Here's another example of a right-winger who thinks that her personal morality means she can violate another person's body. At least she's being sued.
The patient went to the Presbyterian Health Services Rio Rancho Family Health Center in Rio Rancho, New Mexico, and saw nurse practitioner Sylvia Olona. Her request: Simply to shorten the strings on her IUD for greater comfort.
The result? Nurse Olona took it upon herself to remove the troublesome device. Why? Simple, Nurse Olona told her patient:
"Having the IUD come out was a good thing [because] I personally do not like IUDs. I feel they are a type of abortion. I don't know how you feel about abortion, but I am against them. ...What the IUD does is take the fertilized egg and pushes it out of the uterus."
An IUD is a safe, long-term form of contraception that millions of women use worldwide. It requires a medical professional to insert it into the uterus, so a nurse pulling it out is more than a mere annoyance, it requires another nurse or a doctor to help this person out.
But this nurse was doing more than just wasting everyone's time. This patient (and many other patients, as the nurse implied in her own response) are having their medical rights violated because some nurse felt like she could not only impose her definition of abortion on someone else (an IUD is not abortion, it's contraception), but also could just act on her own beliefs, everyone else's autonomy be damned.
Which I guess would all be well and good if she just honestly stated what she was doing so she could be fired. But nurse Olona has taken to lying.
"As soon as Defendant Olona began speaking to (the plaintiff), she questioned her about her choice of contraception.
"As Defendant Olona began the procedure, (the plaintiff) felt Olona pull on the strings of the IUD. (The plaintiff) felt a distinct pulling on the strings followed by a sharp pain in her uterus similar to a very strong menstrual cramp.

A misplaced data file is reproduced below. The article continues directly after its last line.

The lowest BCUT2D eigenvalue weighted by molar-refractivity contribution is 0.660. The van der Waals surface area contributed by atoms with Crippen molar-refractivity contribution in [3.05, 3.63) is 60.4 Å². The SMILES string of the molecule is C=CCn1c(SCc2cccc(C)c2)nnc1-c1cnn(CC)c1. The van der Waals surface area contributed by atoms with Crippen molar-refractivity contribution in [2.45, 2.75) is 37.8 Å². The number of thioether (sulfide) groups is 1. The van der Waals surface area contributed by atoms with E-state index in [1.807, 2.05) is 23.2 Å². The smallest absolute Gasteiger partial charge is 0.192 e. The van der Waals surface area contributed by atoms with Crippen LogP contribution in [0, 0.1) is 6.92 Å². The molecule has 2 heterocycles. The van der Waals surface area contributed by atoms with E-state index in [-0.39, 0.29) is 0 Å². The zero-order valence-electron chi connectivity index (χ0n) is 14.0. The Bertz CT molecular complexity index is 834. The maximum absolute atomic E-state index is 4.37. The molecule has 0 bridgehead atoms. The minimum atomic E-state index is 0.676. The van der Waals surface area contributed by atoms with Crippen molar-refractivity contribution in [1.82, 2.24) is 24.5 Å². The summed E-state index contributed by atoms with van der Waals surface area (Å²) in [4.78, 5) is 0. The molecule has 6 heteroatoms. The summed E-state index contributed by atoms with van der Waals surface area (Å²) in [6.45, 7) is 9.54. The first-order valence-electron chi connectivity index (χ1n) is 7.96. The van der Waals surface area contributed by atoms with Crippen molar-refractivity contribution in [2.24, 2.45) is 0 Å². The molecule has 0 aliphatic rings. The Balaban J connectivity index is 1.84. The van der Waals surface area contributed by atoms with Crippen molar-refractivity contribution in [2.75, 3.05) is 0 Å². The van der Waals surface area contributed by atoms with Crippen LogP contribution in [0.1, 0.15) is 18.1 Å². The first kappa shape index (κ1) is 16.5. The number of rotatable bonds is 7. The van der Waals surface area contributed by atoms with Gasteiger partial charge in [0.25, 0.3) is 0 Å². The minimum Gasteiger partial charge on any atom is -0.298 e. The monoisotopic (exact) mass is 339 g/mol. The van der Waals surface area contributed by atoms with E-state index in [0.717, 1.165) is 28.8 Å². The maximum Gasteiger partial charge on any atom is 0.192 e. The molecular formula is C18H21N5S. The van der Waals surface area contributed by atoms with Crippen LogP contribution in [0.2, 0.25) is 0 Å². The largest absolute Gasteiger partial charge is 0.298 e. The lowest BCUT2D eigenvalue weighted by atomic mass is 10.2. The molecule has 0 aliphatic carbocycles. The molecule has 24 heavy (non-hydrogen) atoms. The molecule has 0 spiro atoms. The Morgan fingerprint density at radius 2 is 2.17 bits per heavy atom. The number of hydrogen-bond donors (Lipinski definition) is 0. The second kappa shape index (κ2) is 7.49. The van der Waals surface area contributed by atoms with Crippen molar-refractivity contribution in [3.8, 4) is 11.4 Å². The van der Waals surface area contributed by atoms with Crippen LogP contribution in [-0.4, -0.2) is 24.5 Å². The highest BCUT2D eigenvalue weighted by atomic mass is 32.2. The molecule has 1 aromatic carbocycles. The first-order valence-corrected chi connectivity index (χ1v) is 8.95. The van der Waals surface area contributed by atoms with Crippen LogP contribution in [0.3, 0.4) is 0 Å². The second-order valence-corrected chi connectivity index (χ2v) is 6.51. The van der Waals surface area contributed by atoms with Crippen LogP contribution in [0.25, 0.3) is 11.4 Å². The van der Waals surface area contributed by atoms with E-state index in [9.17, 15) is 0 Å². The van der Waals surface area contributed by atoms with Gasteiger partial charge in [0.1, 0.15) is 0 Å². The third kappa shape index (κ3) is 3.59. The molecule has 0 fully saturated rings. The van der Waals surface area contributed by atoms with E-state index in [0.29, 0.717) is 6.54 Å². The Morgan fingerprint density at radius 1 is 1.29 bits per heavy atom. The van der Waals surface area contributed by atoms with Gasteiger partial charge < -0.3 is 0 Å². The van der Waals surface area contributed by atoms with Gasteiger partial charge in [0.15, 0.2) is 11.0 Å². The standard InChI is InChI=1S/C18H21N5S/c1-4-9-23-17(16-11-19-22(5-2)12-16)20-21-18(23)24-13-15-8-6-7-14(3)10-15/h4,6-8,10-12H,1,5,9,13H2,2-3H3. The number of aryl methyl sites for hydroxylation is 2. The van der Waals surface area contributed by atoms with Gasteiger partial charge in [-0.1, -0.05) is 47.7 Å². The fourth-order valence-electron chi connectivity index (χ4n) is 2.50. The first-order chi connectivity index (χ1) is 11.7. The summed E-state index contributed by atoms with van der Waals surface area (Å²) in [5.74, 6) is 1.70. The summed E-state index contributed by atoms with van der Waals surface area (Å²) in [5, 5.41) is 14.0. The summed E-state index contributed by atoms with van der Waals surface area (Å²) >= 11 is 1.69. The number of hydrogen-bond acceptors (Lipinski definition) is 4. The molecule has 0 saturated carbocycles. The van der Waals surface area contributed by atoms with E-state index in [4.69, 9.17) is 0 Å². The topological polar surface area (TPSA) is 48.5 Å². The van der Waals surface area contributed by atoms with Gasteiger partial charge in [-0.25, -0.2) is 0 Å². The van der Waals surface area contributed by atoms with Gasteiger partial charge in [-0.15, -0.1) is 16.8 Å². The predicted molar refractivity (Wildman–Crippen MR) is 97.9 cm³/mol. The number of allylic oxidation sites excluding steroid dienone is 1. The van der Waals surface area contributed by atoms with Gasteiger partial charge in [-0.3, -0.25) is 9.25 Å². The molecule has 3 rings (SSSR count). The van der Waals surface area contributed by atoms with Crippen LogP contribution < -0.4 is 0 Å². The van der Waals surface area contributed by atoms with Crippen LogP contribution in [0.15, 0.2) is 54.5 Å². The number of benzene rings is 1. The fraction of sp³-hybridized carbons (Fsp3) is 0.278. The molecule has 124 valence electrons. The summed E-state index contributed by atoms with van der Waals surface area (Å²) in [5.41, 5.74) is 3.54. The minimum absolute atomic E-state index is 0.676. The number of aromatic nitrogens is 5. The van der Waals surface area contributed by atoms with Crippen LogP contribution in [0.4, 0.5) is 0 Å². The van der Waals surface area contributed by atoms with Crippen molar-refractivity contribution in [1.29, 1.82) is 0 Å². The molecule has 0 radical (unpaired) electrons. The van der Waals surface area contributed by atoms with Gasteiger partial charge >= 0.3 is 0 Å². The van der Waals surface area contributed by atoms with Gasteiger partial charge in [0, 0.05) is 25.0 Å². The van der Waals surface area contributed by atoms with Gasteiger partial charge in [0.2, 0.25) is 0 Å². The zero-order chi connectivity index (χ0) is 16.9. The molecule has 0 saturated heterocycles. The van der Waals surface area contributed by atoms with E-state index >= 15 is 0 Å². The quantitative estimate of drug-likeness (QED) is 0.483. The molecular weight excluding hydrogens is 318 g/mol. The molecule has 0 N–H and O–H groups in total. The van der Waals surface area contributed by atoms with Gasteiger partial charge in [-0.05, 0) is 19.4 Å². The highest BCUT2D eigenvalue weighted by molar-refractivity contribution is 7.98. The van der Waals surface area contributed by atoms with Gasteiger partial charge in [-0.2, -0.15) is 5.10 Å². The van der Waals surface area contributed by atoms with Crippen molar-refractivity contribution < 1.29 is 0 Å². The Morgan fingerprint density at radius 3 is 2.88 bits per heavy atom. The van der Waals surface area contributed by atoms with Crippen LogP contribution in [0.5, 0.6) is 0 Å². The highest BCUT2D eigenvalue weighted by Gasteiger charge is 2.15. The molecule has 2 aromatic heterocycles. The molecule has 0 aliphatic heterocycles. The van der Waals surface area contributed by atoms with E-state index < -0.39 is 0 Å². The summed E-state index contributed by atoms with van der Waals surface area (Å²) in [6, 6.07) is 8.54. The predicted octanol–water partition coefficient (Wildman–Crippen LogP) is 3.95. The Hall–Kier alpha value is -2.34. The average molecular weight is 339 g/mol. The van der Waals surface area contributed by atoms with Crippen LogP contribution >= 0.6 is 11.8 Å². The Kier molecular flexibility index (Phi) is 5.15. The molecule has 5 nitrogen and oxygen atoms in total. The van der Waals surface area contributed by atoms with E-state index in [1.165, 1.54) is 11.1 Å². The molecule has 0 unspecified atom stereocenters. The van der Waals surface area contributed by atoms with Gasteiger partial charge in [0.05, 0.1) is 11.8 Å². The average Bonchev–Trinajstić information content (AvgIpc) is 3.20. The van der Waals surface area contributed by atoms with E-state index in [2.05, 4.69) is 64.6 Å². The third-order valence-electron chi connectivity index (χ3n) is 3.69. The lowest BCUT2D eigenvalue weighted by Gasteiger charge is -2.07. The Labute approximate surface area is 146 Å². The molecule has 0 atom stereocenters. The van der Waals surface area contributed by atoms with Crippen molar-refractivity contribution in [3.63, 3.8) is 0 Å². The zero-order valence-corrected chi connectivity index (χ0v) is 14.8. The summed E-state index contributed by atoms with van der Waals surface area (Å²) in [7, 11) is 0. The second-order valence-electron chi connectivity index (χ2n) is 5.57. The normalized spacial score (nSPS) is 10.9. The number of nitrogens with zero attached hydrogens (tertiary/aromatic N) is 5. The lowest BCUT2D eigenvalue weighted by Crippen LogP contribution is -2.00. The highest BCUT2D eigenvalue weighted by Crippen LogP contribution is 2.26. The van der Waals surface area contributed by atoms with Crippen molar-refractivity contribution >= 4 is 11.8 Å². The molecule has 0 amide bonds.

"As that happened, Defendant Olona stated, 'Uh oh, I accidentally pulled out your IUD. I gently tugged and out it came.' She then explained, 'I cut the string than went back and gently pulled and out it came. It must have not been in properly.'[...]
'Everyone in the office always laughs and tells me I pull these out on purpose because I am against them, but it's not true, they accidentally come out when I tug.'
I'm sure it's hilarious when the inside of your body and your personal, adult decision to not get pregnant have been violated by a pro-life nut on a crusade.
But that's not quite how the patient recalls events...
"Defendant Olona told (the plaintiff) that it was better that she did not have the IUD because she could now use a "non-abortion" form of contraception. Defendant Olona suggested the deprovera (depo) [sic] shot or the pill, and made clear that she would not insert a new IUD."
She's worried about her "personal" likes and dislikes, and feels that they override other people's choices and likes and dislikes. If she really thought these devices were murder, as pro-lifers say they do, then she should have straight up said that to her employer and she'd never be assigned to patients who need adjustments done to their IUD's.
Or she could have made a stink about how she didn't want to do it, lose her job, sue her employer, and made a stink at trial about how these devices are abortion and how she shouldn't be punished because she was taking a stand against murders. The US has a long history of civil disobedience, and if she wanted to participate, that would be how to do it. And, yeah, sure, that wouldn't change the world, but at least she wouldn't be violating others to enact her vision for America.
Instead, she just wants to enact her personal beliefs on other people's bodies and then keep her victims silent by claiming it was an accident. With only two people in the room it's her word against her patient's about what went on down there, and she seems ready to take her bad denial all the way to court.
The whole "I don't know why they accidentally come out" shtick is creepy as hell, and it's also cowardly enough to make nurse Olona an official Culture War Chickenhawk. Sorry, nurse, but when you try to win your Culture War with violence on women's bodies (and let's be clear about what this is), you'd better be ready to come clean about it. Otherwise, we can't really respect this as a war - it's just you trying to bully others into agreeing with you.